Many Oracle customers I have spoken to are just not interested in finding out about Oracle’s new products because they don’t want to be subject to aggressive tactics. They’ve been burned one too many times before and only want to engage with Oracle going forward if they have a more balanced relationship.

Oracle obviously knows that its tactics create bad will. Yet, at least currently,, Larry Ellison and his team have decided they would rather have the money than the trust and appreciation of their customers. This is a bad policy, one that might work in the short-term, but not the long-run, and will absolutely destroy Oracle’s chances in the cloud business, which is an existential threat. Trust, once destroyed, is not restored by declaring a do-over.

Now that Oracle is being downgraded by some top tier analysts, it may be time for taking a drastic measure like ceasing to be so aggressive in auditing customers and instead attempting to build a market for products by attracting customers with good products and good service.

I don’t have high hopes, but I suspect that if Microsoft and SAP can extract huge value without being so aggressive and creating so much negative energy, Oracle can too. And, yes, I know that people complain about being shaken down by SAP (aka Shut up And Pay) and Microsoft, but their tactics are not nearly as onerous as Oracle’s.

Ethics of the Mission

This is a high-stakes arena, but we hope that Oracle views this as constructive criticism, rather than rejecting our efforts out of hand.. Our goal is to show how to successfully navigate a relationship with Oracle whenever possible, and only in select cases, when it is right for the specific business, to actively participate in a full-out departure from Oracle.

But we want any criticisms of Oracle to be completely fair. There is no reason we have to avoid extolling what is great about Oracle. As we already mentioned, there products provide a lot of benefits. But there is also no reason to sugarcoat any criticisms.

In our experience, the CIOs and CTOs who are trying to find solutions to their problems are just as ruthless as Oracle. They want real intelligence from the marketplace about what works and how each solution fits their needs. Cheerleading for one vendor or another is a waste of their time.

If this Research Mission doesn’t provide useful information about Oracle but just a bunch of “techsplaining,” it will fail. But if we provide a place where you can learn about how you got into your situation with Oracle and how, if need be, to get out of it, if we can show you where to get help along the way and what products and services provide credible alternatives, then we will deserve a large audience.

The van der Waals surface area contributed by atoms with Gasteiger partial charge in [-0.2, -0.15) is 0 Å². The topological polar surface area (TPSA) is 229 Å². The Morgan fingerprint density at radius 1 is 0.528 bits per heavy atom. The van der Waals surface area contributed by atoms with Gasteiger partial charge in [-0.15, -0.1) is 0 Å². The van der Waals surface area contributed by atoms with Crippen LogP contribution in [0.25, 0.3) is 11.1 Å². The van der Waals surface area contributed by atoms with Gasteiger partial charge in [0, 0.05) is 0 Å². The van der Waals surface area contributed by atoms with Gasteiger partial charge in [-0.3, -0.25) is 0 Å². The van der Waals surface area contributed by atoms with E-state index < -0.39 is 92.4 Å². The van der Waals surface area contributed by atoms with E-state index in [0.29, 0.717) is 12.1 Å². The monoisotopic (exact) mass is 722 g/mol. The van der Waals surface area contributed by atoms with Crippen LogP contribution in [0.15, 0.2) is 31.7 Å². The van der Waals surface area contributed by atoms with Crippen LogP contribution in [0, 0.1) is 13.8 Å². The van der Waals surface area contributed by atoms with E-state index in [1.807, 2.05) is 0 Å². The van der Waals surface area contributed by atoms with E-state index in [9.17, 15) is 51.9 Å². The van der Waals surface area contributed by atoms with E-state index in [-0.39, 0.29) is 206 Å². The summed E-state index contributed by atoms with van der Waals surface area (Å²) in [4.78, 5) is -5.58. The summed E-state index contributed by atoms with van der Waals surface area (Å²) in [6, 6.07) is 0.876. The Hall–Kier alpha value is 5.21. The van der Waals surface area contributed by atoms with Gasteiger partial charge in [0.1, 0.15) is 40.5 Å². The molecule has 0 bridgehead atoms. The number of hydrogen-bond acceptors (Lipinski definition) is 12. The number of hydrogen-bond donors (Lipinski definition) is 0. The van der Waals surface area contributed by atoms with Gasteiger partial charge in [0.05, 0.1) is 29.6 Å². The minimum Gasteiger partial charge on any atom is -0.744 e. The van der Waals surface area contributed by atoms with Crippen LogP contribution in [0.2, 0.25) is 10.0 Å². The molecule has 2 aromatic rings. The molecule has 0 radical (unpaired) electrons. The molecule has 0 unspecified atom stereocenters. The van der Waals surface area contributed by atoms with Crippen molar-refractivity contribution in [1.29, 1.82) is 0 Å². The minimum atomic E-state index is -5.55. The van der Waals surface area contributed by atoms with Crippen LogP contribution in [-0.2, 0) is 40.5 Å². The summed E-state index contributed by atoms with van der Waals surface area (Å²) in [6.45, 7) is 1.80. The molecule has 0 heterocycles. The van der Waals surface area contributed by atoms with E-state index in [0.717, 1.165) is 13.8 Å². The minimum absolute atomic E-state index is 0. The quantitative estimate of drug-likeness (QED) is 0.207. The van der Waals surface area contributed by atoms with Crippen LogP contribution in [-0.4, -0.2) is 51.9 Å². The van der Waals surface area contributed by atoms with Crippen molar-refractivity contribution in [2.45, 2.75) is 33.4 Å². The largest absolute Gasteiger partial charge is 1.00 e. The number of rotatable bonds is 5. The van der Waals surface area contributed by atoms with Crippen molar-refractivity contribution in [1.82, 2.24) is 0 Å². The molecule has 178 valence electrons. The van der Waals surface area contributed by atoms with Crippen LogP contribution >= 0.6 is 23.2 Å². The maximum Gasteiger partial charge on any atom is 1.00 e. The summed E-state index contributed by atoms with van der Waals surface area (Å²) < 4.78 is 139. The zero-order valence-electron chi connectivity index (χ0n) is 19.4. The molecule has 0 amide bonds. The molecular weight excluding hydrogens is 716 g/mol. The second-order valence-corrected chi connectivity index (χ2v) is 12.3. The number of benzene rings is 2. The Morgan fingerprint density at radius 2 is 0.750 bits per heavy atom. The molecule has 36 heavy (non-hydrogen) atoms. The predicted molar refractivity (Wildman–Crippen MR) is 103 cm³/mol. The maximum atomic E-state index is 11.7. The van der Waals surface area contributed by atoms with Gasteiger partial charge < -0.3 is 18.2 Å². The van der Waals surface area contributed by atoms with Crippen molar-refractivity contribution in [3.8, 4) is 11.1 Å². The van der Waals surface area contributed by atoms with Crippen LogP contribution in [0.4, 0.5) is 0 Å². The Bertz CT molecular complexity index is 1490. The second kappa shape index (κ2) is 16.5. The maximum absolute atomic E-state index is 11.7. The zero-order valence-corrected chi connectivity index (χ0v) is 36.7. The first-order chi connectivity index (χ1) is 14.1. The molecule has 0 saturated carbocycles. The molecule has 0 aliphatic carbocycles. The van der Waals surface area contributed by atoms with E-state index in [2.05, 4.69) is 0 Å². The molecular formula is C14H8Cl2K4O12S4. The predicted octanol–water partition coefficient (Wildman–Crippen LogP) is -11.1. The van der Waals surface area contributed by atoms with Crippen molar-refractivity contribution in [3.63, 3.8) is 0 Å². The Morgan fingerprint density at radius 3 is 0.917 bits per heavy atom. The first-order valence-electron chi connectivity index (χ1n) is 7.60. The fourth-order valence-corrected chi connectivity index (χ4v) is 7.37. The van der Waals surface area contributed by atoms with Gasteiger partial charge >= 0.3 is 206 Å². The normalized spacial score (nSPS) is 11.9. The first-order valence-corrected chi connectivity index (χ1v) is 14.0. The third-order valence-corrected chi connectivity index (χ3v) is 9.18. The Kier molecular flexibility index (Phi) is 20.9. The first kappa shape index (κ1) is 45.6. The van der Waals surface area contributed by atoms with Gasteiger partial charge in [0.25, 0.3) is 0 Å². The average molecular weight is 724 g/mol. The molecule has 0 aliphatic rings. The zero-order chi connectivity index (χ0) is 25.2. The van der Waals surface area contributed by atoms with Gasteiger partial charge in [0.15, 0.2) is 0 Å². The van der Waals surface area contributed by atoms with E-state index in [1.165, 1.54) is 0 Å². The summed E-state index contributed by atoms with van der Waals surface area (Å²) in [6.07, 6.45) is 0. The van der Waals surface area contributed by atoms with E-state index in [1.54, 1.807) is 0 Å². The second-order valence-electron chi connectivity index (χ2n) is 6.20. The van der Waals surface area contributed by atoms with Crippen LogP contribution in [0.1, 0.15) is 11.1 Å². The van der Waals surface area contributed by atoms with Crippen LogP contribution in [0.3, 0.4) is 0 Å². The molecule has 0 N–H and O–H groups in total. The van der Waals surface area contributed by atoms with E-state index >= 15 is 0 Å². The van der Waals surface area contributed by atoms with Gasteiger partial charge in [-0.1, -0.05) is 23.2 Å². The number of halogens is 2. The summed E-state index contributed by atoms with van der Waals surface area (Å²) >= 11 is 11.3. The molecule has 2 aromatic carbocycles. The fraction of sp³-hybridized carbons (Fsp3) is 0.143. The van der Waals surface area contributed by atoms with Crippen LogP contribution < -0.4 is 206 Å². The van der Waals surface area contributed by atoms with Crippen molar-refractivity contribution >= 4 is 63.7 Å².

Let me be perfectly clear: the reason I’m mounting this effort is to make money. In this regard, I am the same as any publisher and just like Oracle. I see a gap in the market. Coverage of how to escape from Oracle is very thin. If Early Adopter Research can provide a steady stream of high-quality analysis, reporting, and advice, we should be able to build and monetize an audience.

To be transparent, in order to fund this mission, we will be working with sponsors who are seeking to support various escape routes from Oracle. When you see an article in this Research Mission, if it has been sponsored or developed in close collaboration with a vendor, we will disclose that at the top of the article. In the absence of such disclosure, the article represents our best thinking. If you want to see how Oracle uses sponsored content, please visit the Oracle Brand Voice site on and you will find Oracle’s point of view.

In addition, we will be offering field reports and other interviews with practitioners who are not named. We need to do this in order to allow a more substantial flow of information. If we only rely on sources willing to go public, we would find it very hard to do the reporting we need to do. This reluctance to criticize Oracle in public and the fear of reprisals is one of the reasons the body of content related to the Escape Hatch from Oracle ecosystem is so small.

Oracle may accuse us of making stuff up. But we are not and will show our work with evidence and real-life experiences. Any skilled CIO or CTO will be able to tell nourishing content from cheerleading. We hope all our content is nourishing and when it isn’t, please let us know on Twitter (@EarlyAdopterEAR) or by sending me an email.

Let the research mission begin.